An hour into Bholaa — the new film directed, produced and headlined by Ajay Devgn — a leopard is introduced. As a disclaimer in the opening credits informs, the animal was created entirely using CGI, though that’s not the tamest thing about it. As Ajay, playing our protagonist, Bholaa, swoops down from a truck and does so much as a short hero’s walk, the leopard retreats and bolts. Ajay’s heroism in the film is so grand it turns an apex predator into a literal (and laughable) scaredy cat.
The leopard is an addition, one of many that distinguish Bholaa from its source material. The film is a remake of the 2019 Tamil hit Kaithi. Written and directed by Lokesh Kanagaraj – undoubtedly, one of the most exciting action filmmakers in the country – the original is a lesson in delayed gratification, punctuating its pay-offs and big action set pieces with long stretches of buildup and dread. There is a wonderful way in which Kanagaraj, helped by his enigmatic leading man Karthi, keeps us on tenterhooks before piling on the madness in the film’s second half... where it belongs.
Bholaa, by contrast, is mad from the get-go. Ajay and his writers (four in total) forfeit any claim to restraint and then some more. The film is too masala, too eager to please; complete with animals, item numbers and balletic bike chases through the night. At times, it resembles a cross between Mad Max: Fury Road and K.G.F., neither register particularly suited for a lean, emotional story like Kaithi. After Bachchhan Paandey and Vikram Vedha, this is another Hindi remake that goes in for an over-the-top treatment. It gives Bholaa a distinct visual identity, if not much suspense or edge.
A drug bust has been successfully conducted and 900 kgs of uncut cocaine seized. Both the loot and its transporters are locked up inside the secretive Lalganj jail in UP. Police officer Diana Joseph (Tabu) thinks the worst is behind her when she finds herself in a fix; several of her colleagues have dropped unconscious after drinking spiked booze at a senior’s farewell party. Pressed for options and time, Diana enlists Bholaa, an ex-convict on his way to meet his daughter, to load the cops up in a truck and drive them to the hospital. It’s a two-hour ride, enough time for Ashwatthama (Deepak Dobriyal), the maniacal chief of the drug ring, to lay siege on Lalgunj.
Bholaa is two films at the price of one; an action road movie interspersed with a last-stand survival drama. Sanjay Mishra plays an ageing cop who must fortify the Lalganj station against the invading thugs. Simultaneously, a bounty is put on Diana and the knocked-out policemen, prompting miscellaneous gangs to chase after the truck and halt its progress. Editor Dharmendra Sharma smoothly cuts back and forth between the two tracks. The emphasis, though, is on the action, as Ajay’s Bholaa crunches limbs, pops bones, and bashes out teeth to protect his benefactors, on the promise that they will help secure his daughter’s future.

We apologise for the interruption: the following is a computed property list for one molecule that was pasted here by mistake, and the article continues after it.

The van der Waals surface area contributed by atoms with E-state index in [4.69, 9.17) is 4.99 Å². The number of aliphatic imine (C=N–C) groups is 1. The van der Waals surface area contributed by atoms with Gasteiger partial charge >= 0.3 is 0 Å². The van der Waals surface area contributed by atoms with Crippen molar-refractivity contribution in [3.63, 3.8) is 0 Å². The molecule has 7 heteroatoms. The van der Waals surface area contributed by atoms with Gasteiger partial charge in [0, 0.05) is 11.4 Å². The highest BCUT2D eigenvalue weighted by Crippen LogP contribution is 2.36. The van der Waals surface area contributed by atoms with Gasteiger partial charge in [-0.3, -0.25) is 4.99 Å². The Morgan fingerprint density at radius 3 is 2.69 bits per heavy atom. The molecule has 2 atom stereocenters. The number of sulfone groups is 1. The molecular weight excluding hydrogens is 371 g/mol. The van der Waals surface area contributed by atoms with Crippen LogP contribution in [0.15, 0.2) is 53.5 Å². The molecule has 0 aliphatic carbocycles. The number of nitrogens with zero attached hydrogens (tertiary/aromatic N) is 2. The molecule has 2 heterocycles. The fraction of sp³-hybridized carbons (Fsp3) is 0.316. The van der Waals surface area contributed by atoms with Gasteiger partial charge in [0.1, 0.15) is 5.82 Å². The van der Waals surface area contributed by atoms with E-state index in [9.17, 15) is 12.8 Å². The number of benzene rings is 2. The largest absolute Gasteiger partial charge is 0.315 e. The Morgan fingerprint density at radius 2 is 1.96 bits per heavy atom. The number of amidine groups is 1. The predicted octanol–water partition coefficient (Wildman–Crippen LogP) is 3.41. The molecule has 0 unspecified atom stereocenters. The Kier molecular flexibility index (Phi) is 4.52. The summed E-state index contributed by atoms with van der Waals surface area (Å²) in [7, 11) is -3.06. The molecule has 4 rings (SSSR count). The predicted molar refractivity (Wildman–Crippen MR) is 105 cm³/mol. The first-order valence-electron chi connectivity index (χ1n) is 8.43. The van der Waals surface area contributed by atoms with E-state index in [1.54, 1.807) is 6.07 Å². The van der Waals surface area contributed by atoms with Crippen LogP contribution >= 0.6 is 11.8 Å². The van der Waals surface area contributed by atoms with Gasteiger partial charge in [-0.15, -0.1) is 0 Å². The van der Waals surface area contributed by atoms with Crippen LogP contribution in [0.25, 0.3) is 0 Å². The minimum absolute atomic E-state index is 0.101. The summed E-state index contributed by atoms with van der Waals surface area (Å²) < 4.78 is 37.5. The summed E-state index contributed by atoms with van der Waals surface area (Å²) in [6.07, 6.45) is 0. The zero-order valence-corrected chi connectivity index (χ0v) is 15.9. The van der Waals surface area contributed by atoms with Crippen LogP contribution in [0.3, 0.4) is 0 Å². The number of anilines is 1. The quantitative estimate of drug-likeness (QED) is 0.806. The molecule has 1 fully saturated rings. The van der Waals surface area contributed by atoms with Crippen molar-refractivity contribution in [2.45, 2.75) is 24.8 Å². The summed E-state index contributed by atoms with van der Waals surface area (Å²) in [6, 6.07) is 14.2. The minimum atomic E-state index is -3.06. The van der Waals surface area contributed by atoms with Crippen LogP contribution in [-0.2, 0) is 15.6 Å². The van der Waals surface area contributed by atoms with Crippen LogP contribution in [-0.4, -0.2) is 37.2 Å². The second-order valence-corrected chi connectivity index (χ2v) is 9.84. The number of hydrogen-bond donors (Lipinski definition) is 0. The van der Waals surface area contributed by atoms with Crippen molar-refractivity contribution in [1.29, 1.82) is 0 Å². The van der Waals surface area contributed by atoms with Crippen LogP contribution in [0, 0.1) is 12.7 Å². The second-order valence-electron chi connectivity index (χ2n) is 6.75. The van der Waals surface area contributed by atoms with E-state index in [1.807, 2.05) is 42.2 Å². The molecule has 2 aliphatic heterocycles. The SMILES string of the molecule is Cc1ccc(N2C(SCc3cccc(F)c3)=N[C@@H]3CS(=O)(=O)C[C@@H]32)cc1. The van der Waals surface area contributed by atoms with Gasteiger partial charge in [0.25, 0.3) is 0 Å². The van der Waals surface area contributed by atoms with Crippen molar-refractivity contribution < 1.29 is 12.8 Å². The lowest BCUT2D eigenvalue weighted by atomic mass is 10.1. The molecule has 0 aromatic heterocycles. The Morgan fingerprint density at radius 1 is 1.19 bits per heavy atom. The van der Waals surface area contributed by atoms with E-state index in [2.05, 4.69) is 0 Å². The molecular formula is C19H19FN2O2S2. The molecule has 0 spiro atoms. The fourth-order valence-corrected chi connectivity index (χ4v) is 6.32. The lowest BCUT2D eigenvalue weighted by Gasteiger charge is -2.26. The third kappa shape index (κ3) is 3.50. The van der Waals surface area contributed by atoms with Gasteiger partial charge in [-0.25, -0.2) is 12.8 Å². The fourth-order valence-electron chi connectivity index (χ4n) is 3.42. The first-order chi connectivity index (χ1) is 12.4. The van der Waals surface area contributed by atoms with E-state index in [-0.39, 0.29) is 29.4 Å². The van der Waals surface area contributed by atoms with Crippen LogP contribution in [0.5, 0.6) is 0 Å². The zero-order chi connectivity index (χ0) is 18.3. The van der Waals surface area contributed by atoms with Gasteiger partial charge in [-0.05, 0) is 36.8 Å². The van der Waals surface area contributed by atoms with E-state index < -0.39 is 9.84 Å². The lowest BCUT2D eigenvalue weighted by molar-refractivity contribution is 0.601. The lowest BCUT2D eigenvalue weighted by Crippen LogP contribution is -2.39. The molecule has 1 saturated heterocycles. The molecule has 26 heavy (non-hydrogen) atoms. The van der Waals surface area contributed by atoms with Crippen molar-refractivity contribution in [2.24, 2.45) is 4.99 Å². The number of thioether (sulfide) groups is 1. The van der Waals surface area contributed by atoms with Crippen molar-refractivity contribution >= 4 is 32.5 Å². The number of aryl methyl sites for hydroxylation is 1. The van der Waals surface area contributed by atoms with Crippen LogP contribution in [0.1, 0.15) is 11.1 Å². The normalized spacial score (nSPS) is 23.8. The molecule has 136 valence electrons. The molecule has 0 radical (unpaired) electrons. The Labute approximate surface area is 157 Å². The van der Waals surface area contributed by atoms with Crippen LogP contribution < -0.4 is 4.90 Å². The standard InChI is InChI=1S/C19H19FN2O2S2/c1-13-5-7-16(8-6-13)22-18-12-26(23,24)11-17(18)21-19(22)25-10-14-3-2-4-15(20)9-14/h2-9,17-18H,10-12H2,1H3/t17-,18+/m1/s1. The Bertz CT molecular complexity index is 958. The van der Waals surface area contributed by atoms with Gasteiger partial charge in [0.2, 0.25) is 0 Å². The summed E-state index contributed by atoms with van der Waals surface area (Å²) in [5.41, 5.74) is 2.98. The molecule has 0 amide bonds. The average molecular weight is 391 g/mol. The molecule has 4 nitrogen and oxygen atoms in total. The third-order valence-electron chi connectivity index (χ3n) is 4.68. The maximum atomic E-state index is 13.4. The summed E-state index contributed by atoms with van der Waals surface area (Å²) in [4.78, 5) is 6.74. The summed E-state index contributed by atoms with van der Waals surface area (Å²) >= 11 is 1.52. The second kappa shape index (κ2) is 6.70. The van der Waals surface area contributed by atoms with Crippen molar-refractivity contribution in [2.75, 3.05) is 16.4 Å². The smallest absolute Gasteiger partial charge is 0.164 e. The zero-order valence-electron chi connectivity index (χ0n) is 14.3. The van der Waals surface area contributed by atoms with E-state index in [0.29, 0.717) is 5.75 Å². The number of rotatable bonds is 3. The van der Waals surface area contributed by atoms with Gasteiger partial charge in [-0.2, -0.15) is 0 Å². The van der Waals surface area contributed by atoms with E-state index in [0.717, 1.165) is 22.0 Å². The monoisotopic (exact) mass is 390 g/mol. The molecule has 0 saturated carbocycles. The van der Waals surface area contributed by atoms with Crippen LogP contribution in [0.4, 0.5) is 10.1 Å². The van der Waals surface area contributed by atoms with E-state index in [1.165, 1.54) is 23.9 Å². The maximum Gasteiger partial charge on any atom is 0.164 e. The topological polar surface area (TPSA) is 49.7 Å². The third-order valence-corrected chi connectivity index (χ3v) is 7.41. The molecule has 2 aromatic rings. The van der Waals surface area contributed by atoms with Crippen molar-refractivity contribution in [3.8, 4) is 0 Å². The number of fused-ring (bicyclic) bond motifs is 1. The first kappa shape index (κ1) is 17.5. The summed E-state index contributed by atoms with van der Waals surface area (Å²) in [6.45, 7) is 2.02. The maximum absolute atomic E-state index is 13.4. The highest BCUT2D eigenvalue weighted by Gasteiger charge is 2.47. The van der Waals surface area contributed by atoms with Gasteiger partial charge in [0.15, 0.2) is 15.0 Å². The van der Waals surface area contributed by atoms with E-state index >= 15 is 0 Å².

The chase sequences are admirably crazy. Ajay and his team spare no expense in the vehicular department, from bikes and police cars that explode with relish to a fleet of tractors that stand up on their rear wheels. His action choreography is brutal, unhinged. Yet, the dodgy VFX — including a fake waterfall in the final stretch — and excessive day-for-night shooting sullies the illusion of watching in-camera action. There are some jarring tonal shifts in the film; violence interrupted by comedy interrupted by melodrama interrupted by romance.
Trishul (trident) in hand, his forehead smeared in sacred ash, Ajay looks menacing when hacking up goons but otherwise struggles to convey the mythic qualities of his character. The film is full of nods to the actor’s earlier hits; the truck-based action of Kachche Dhaage and Badshaaho; the jungle mania of Kaal; a similar cop-and-criminal equation between Tabu and him like in Drishyam. “I understand your zakhm,” Diana says at one point, another inadvertent nod to a 1998 Ajay film.
A pan-India release, Bholaa comes attached with the usual trappings, including shows in IMAX 3D and 4DX and cameos by Amala Paul and Rai Lakshmi (there is another cameo, much spoiled in media reports, that made me sit up in delight). The film screams out its crowd-pleasing credentials, but will this be enough? “These days, movies do not work without a story,” says a character in Kaithi. The line isn’t repeated in Bholaa, which is smart. Here is a film that bets the entire farm on its frills.
Bholaa is currently running in theatres